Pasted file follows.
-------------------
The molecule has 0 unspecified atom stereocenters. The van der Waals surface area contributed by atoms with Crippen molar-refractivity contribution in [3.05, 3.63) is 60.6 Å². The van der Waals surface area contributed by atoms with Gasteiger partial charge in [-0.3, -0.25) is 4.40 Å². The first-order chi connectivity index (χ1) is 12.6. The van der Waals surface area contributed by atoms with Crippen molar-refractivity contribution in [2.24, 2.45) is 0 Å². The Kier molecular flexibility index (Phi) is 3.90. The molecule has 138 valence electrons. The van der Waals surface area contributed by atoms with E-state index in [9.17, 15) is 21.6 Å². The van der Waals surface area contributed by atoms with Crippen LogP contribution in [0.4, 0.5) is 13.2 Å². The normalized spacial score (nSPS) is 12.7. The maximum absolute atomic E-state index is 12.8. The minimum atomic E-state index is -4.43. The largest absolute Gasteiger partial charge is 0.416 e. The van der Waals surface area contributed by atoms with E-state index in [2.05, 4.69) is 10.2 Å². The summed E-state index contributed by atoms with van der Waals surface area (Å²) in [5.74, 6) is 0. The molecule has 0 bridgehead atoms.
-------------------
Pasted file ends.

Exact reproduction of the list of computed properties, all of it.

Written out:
The molecule has 0 unspecified atom stereocenters. The van der Waals surface area contributed by atoms with Crippen molar-refractivity contribution in [3.05, 3.63) is 60.6 Å². The van der Waals surface area contributed by atoms with Gasteiger partial charge in [-0.3, -0.25) is 4.40 Å². The first-order chi connectivity index (χ1) is 12.6. The van der Waals surface area contributed by atoms with Crippen molar-refractivity contribution in [2.24, 2.45) is 0 Å². The Kier molecular flexibility index (Phi) is 3.90. The molecule has 138 valence electrons. The van der Waals surface area contributed by atoms with E-state index in [9.17, 15) is 21.6 Å². The van der Waals surface area contributed by atoms with Crippen LogP contribution in [0.4, 0.5) is 13.2 Å². The normalized spacial score (nSPS) is 12.7. The maximum absolute atomic E-state index is 12.8. The minimum atomic E-state index is -4.43. The largest absolute Gasteiger partial charge is 0.416 e. The van der Waals surface area contributed by atoms with E-state index in [2.05, 4.69) is 10.2 Å². The summed E-state index contributed by atoms with van der Waals surface area (Å²) in [5.74, 6) is 0. The molecule has 0 bridgehead atoms.